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convention bookings increased and with negotiations between the union and hospital authorities still going on, a general public impression was left that the strike was just a few hours away from full settlement. People even began to shop downtown again thinking that it would "not be long now." But the central issues of union recognition and the rehiring of the workers who had been fired were still unresolved. The concessions that had been publicly announced resulted in a serious let-down in the fighting spirit which had kept the strikers and their supporters on the offensive. 

enlarging the strike strategy 
Fortunately, the SCLC seized the initiative and prevented this slippage from going too far. On June 11, at a Harlem mass meeting called by Local 1199 in New York, Reverend Ralph Abernathy in his keynote address called attention to the fact that the textile industry in South Carolina, as the largest industry in the state, was the major influence in shaping the hard line policy toward the hospital workers. "Therefore," declared Reverend Abernathy, "we want Local 1199 here in New York to take the responsibility to maintain picket lines in front of each of the following textile company national headquarters." Reverend Abernathy then named The J.P. Stevens company, which owns twenty-three textile manufacturing plants in South Carolina; the Deering-Milliken Company, sixteen manufacturing plants, and M. Lowenstein & Sons, who have ten plants in South Carolina.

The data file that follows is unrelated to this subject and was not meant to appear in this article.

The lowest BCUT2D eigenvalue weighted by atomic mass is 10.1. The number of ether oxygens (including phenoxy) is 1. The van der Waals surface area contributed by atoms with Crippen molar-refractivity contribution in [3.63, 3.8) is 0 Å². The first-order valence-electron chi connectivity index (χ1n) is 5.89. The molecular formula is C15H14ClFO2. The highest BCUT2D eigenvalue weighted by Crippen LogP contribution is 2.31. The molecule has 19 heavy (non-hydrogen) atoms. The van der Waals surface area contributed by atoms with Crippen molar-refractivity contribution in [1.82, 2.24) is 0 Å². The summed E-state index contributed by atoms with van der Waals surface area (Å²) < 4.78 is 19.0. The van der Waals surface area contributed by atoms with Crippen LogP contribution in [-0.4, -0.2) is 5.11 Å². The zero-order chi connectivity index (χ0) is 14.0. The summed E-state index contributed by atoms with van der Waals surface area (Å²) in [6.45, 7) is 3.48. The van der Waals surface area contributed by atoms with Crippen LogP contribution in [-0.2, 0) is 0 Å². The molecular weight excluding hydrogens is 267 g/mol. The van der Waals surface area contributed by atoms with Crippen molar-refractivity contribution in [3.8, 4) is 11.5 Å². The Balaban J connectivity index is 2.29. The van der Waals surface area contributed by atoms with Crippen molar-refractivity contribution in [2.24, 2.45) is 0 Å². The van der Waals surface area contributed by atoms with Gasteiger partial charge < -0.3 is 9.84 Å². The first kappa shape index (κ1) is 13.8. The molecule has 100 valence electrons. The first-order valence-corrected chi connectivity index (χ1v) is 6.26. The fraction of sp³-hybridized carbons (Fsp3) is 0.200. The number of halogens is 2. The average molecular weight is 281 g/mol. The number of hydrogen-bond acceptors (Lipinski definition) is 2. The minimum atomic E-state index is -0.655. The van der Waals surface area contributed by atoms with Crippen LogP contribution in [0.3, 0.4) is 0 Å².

Reverend Abernathy also announced that he had instructed SCLC affiliates in Danville, Virginia, and Greensboro, North Carolina, to begin the picketing of the respective national headquarters of Dan River Mills, Burlington Industries and Cone Mills in those cities. He also stated that the Director of Organization of the AFL-CIO was on his way to the Longshoremen's Convention in Miami with a recommendation that "the port of Charleston be closed" in support of the hospital workers. The port of Charleston is the fourth largest on the East Coast. It handles a half-billion dollars in cargo annually and therefore affects the entire economy of the state. It is also the major port outlet for South Carolina textiles. 
The textile industry, on the other hand, is not only the largest industry in the South, it is notorious for its opposition to unions. The J.P. Stevens Company, the biggest of the textile giants operating in South Carolina, is the largest supplier of textiles to the Federal


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